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Endocrine System

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by

Joel Hutson

on 29 January 2016

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Transcript of Endocrine System

by Joel David Hutson
College of Lake County

Endocrine System
Major Endocrine
Gland
Anatomy
& Physiology
i) the endocrine system
helps control many of the slow physiological processes in the body, such as growth, reproduction & metabolism
Main Points
ii) what are the 8 main endocrine glands (nongonadal), where are they & what are the main functions of their hormones in relation to growth and metabolism?
Nervous System
Endocrine System
en.widipedia.org
pineal
Gland
Course Learning Objectives &
Outcomes:

C. Describe the basic ways that materials move within & between cells.

E. Describe the various organ systems (i.e., endocrine) within the human body & explain their basic functions.

L. Identify the major endocrine glands, the primary hormones produced by each, & the function of those hormones.
Compare & contrast an endocrine gland & it's hormone(s) adapted for influencing metabolism with a gland with hormones specialized for growth.
Evaluate the role of endocrine glands in helping maintain homeostasis in the body.
Diagram an interaction between one endocrine gland & another, such as two glands with antagonistic hormones.
How do hormonal imbalances arise? Infer what would happen if a particular endocrine gland malfunctioned, by producing too much hormone, or not enough.
Posterior
Regulation of Blood Pressure Objectives:

- local/hormonal/neural mechanisms operate both short & long term
- the web of interactions between these
mechanisms & their effects on blood
pressure/volume
- what factors increase peripheral
resistance in blood vessels & what is the
effect on blood pressure ?
Comparison of Terms:

- blood
flow
- blood
volume
- blood
pressure
versus
resistance
}
Vasomotion (2 parts) affects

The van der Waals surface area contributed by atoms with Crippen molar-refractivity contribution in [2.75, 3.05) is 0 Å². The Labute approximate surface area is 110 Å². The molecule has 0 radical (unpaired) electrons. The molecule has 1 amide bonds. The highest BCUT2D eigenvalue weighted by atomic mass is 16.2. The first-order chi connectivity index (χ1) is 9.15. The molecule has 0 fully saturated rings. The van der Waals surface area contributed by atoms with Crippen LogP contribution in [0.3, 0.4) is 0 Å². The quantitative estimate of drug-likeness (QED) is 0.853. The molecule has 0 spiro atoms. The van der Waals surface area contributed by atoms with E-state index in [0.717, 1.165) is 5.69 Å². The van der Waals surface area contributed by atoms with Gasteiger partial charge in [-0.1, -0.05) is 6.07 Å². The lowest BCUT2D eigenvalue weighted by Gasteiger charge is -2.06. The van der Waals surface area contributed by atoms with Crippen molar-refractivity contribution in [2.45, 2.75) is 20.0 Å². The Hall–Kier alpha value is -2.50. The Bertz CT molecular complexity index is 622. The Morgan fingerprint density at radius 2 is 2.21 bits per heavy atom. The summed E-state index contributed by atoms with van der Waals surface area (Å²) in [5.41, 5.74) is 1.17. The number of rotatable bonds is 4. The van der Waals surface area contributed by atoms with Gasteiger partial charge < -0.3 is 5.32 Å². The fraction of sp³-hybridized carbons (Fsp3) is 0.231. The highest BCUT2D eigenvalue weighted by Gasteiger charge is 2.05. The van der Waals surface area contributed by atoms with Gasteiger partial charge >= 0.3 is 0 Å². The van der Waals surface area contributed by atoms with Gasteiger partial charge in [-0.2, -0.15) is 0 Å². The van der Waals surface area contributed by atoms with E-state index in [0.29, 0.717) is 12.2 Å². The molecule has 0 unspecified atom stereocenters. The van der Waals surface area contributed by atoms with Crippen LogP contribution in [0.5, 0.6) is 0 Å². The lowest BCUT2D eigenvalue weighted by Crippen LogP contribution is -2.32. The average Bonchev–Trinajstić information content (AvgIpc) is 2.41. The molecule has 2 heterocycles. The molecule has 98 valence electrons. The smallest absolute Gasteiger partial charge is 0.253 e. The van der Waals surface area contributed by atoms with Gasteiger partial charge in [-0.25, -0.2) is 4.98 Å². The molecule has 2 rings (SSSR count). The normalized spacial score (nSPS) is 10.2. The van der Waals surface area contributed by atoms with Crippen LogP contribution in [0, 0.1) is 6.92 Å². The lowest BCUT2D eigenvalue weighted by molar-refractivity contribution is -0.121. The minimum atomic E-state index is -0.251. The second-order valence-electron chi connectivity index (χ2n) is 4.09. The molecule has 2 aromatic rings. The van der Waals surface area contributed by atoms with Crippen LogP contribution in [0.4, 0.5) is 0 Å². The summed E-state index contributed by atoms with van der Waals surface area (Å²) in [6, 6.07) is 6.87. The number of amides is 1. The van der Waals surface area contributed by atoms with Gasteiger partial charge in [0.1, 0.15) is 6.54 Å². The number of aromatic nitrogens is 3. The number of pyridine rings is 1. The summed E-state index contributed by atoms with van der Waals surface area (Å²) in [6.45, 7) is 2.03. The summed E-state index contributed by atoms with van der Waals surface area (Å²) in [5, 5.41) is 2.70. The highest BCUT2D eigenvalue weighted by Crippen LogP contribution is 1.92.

peripheral resistance:

Vasoconstriction:
narrowing of
blood vessels = increased peripheral
resistance

Vasodilation:
widening of
blood vessels = decreased peripheral
resistance
CV
Physiology
CV
Physiology
CV
Physiology
CV
Physiology
& local
Common e.g.:
Orthostatic hypotension
(i.e., standing up & sitting right back down!)
Neurocardiogenic syncope
(i.e., fainting in the shower or hot tub!)

= short term
Long term
endocrine mechanisms
that regulate blood pressure by
altering blood volume
indirectly
via the kidneys operate in a web
of
synergistic
&
antagonistic
interactions:

Synergistic
= work together

Antagonists
have opposing actions
Corticotropin Releasing Hormone (CRH) Renin Angiotensins I/II

Adrenocorticotropic Hormone (ACTH)

Aldosterone

Antidiuretic Hormone (ADH)
or Vasopressin

Erythropoietin (EPO)


More Review Terms:
Tropic/releasing hormones
: "permit"
other organs/tissue to release their
hormones

Negative Feedback Loops
: accumulation
end product inhibits its own production

Atrial
Natriuretic
Peptides (ANP)
Main Long Term Hormonal Blood Pressure Regulators
Why is this objective important to know?

Our group activities stress one of the
primary causes of death in medical centers:

-
Circulatory
/
Hypovolemic
Shock -
What are the sources, target tissues/organs,
& effects of these hormones?
Red Marrow hematocytoblasts
(blood cell stem cells)
Kidney
Stimulates
Retention of Na+ leads to
retention of H20 by
osmosis
= increased blood
volume

= increased blood
pressure
Angiotensin II
/Suprarenal Glands
Full transcript